This helpful article on sleep and magnesium comes from the Nutritional Magnesium Association:
By Judy Phillips – Master Herbalist
When the things that “go bump in the night” seem like sonic booms and wake you from sleep, the problem could be magnesium deficiency. Among its many important qualities, magnesium has a calming effect on the nervous system. In fact, magnesium has recently received considerable attention as an inexpensive dietary supplement that can resolve and alleviate many sleep disturbances.
To date, over 200 published clinical studies document the importance of magnesium. Many of these studies were completed within the last decade, supporting the theory that changes in the American diet have further depleted our bodies’ reserves of magnesium.
Magnesium is considered the “anti-stress” mineral and is a natural tranquilizer. In the elderly, magnesium supplements were found to improve sleep by decreasing the release of cortisol (a stress hormone), a known cause of sleep disruption. Stress depletes magnesium and magnesium relieves stress. When your magnesium levels are low, your nervous system gets out of balance, and you feel on edge, naturally resulting in tightening muscles.
Although we expect sleep to relax us, when magnesium levels are low, it may not. When we sleep, muscle groups move and stretch, in preparation for the next day’s activity. However, magnesium works with the calcium in our bodies to help our muscles first contract and then relax again. Muscles contract with the help of stored calcium. Magnesium is the mineral that helps them relax. Without enough magnesium, muscles are unable to relax fully after contraction and nighttime muscle cramps develop, causing another sleep disruption.
Studies suggest that magnesium deficiency may also be one of the causes of insomnia, a condition that is experienced by an estimated one out of two Americans. Magnesium eases anxiety, relaxes muscles and nerves, resulting in an overall improvement of your night’s sleep.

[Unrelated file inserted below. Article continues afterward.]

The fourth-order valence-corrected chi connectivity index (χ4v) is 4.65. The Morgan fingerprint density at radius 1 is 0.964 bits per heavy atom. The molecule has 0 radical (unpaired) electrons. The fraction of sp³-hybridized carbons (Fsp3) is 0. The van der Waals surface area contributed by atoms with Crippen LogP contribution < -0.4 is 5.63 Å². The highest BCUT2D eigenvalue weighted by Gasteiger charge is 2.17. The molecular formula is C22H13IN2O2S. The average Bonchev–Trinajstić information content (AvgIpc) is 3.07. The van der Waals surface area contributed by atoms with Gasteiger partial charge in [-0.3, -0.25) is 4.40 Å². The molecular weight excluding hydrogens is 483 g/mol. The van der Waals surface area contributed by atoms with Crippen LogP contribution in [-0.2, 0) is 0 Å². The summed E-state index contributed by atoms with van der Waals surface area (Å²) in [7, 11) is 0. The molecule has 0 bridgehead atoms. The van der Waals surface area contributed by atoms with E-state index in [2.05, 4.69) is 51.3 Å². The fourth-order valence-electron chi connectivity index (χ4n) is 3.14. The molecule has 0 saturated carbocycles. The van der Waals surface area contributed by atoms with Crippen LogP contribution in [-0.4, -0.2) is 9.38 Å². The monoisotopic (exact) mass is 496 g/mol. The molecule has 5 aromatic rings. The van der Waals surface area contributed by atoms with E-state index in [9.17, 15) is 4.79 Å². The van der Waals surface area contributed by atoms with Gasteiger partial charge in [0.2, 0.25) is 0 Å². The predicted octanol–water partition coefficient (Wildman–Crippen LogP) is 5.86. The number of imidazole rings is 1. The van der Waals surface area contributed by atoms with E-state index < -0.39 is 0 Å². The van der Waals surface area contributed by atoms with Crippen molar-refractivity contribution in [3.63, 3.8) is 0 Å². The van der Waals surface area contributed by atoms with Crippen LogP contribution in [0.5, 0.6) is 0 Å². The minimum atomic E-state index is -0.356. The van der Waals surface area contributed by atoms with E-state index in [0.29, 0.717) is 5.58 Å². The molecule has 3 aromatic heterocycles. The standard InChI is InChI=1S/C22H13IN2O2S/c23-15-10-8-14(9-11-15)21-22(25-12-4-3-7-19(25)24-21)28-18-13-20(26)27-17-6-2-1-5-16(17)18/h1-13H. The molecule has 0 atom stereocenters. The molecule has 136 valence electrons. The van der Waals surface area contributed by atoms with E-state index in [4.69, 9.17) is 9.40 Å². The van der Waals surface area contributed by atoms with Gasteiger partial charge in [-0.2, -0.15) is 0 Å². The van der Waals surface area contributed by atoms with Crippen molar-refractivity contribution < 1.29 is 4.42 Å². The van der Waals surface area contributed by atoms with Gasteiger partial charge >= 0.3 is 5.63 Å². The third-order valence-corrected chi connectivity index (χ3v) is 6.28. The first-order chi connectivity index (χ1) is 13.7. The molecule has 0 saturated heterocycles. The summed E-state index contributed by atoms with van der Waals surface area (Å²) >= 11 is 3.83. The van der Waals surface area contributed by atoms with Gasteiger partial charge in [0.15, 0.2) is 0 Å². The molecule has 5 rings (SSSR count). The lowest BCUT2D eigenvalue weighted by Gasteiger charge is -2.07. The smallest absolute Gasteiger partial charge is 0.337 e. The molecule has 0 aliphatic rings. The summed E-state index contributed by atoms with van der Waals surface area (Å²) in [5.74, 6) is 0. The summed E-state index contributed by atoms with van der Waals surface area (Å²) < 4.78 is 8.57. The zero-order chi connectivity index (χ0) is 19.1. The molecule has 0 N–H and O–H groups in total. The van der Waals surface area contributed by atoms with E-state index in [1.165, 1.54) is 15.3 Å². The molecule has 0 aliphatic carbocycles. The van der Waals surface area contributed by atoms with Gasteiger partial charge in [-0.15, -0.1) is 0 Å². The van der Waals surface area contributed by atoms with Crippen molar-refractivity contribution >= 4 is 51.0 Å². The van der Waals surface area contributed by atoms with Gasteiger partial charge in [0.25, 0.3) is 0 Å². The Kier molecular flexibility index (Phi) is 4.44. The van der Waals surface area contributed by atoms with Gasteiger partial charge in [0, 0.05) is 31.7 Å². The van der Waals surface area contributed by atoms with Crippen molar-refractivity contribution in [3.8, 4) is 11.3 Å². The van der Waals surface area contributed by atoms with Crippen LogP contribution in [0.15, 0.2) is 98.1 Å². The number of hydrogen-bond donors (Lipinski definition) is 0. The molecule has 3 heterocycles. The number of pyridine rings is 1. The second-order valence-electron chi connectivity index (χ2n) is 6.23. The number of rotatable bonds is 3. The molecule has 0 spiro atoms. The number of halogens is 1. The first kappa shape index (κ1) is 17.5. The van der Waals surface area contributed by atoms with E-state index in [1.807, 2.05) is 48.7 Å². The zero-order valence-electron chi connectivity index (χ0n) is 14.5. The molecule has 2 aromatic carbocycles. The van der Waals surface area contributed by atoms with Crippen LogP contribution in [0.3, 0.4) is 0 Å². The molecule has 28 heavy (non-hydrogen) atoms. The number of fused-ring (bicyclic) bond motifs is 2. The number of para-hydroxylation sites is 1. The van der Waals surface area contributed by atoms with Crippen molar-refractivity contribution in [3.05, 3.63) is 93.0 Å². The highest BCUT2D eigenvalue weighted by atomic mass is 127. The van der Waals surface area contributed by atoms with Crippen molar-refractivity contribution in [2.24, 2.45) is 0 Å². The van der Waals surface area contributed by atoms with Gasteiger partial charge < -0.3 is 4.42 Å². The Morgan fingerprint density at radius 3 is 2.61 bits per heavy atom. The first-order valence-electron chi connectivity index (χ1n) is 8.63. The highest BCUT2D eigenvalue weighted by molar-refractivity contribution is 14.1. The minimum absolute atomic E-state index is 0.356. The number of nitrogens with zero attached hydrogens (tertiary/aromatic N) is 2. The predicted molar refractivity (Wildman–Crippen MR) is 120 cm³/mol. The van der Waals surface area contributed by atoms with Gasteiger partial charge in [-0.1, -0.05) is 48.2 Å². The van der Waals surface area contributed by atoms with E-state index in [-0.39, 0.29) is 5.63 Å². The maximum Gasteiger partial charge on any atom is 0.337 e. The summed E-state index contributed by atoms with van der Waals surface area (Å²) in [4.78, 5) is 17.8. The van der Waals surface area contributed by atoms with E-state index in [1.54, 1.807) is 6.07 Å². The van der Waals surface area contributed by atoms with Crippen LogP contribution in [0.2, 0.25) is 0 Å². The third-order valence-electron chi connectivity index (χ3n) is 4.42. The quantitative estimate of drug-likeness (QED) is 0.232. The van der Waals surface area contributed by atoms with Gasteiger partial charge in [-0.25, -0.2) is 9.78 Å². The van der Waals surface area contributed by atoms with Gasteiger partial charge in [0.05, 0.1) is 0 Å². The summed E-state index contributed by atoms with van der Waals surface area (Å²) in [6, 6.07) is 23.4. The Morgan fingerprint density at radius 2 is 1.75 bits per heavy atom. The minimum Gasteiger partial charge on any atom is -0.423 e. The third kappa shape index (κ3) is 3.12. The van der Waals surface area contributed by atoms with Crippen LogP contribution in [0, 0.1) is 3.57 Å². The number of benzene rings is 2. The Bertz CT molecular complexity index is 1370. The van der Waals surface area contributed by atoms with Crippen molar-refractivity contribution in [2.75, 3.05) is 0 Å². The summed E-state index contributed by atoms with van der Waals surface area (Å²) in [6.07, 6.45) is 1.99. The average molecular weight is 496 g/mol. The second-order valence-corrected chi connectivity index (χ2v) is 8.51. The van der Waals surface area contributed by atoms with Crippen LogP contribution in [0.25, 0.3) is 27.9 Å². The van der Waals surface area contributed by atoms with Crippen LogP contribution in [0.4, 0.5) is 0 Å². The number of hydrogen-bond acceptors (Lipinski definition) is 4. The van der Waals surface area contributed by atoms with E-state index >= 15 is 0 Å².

Several studies show a lack of magnesium can alter electrical activity in the brain, causing agitated sleep and frequent awakenings. “It looks like magnesium is important for a good night’s sleep,” says U.S. Department of Agriculture (USDA) researcher Forrest H. Nielsen.
Judy Phillips is a Master Herbalist with over 25 years of experience with alternative healing and herbalism.
…..Additional comments from the blog author Nutrition Breakthroughs:
Supplements with Magnesium:
The combination of minerals included in a supplement and the presence of vitamin cofactors (such as calcium and vitamin D) are key. Formulas should contain a 2 to 1 ratio of calcium to magnesium (twice as much calcium as magnesium). The original research on this recommended ratio appeared in 1935 in the Journal of Physiological Reviews.
In addition, a softgel form is more digestible than tablets or capsules. One formula that has these qualities and is gaining in popularity is Sleep Minerals II from http://www.NutritionBreakthroughs.com. Sleep Minerals II contains highly absorbable forms of the best minerals for sleep and relaxation: Calcium, magnesium with Vitamin D. The ingredients are delivered in a softgel form with healthy carrier oils, making them more easily assimilated than capsules or tablets and providing a deeper, longer-lasting sleep.
Richard P. of Parkville, Maryland says: “The Sleep Minerals are making quite a difference. I was regularly waking up at around 3:00 a.m. and after a week or so my sleep improved quite a lot. I wake once a night to go to the bathroom, but the great thing is, I then fall back asleep and sleep several more hours. This has been a great improvement.”
For more information on Sleep Minerals II visit http://www.nutritionbreakthroughs.com/html/sleep_remedy_for_insomnia_help.html
Credit: From the Nutritional Magnesium Association, http://www.nutritionalmagnesium.org/articles/insomnia/309-how-magnesium-helps-you-sleep.html